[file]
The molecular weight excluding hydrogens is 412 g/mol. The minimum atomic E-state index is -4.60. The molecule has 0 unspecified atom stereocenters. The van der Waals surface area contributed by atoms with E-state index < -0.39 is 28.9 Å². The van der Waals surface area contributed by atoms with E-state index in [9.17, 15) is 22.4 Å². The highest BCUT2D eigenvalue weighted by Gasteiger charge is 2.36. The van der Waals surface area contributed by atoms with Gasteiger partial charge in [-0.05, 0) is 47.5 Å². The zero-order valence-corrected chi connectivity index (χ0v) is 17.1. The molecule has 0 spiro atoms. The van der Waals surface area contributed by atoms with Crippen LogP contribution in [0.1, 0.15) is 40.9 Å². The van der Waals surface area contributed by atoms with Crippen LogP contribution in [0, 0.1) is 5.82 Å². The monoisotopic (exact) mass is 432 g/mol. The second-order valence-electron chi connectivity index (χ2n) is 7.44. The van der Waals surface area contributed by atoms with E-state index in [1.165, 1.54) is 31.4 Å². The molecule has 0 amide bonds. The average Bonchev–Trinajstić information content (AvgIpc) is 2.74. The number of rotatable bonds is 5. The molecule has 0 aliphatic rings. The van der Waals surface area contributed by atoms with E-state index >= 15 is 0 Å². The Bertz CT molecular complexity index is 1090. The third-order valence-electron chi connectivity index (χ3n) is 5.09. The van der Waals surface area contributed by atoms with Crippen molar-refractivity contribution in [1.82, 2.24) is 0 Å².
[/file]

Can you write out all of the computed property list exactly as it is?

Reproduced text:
The molecular weight excluding hydrogens is 412 g/mol. The minimum atomic E-state index is -4.60. The molecule has 0 unspecified atom stereocenters. The van der Waals surface area contributed by atoms with E-state index < -0.39 is 28.9 Å². The van der Waals surface area contributed by atoms with E-state index in [9.17, 15) is 22.4 Å². The highest BCUT2D eigenvalue weighted by Gasteiger charge is 2.36. The van der Waals surface area contributed by atoms with Gasteiger partial charge in [-0.05, 0) is 47.5 Å². The zero-order valence-corrected chi connectivity index (χ0v) is 17.1. The molecule has 0 spiro atoms. The van der Waals surface area contributed by atoms with Crippen LogP contribution in [0.1, 0.15) is 40.9 Å². The van der Waals surface area contributed by atoms with Crippen LogP contribution in [0, 0.1) is 5.82 Å². The monoisotopic (exact) mass is 432 g/mol. The second-order valence-electron chi connectivity index (χ2n) is 7.44. The van der Waals surface area contributed by atoms with E-state index in [1.165, 1.54) is 31.4 Å². The molecule has 0 amide bonds. The average Bonchev–Trinajstić information content (AvgIpc) is 2.74. The number of rotatable bonds is 5. The molecule has 0 aliphatic rings. The van der Waals surface area contributed by atoms with E-state index >= 15 is 0 Å². The Bertz CT molecular complexity index is 1090. The third-order valence-electron chi connectivity index (χ3n) is 5.09. The van der Waals surface area contributed by atoms with Crippen molar-refractivity contribution in [1.82, 2.24) is 0 Å².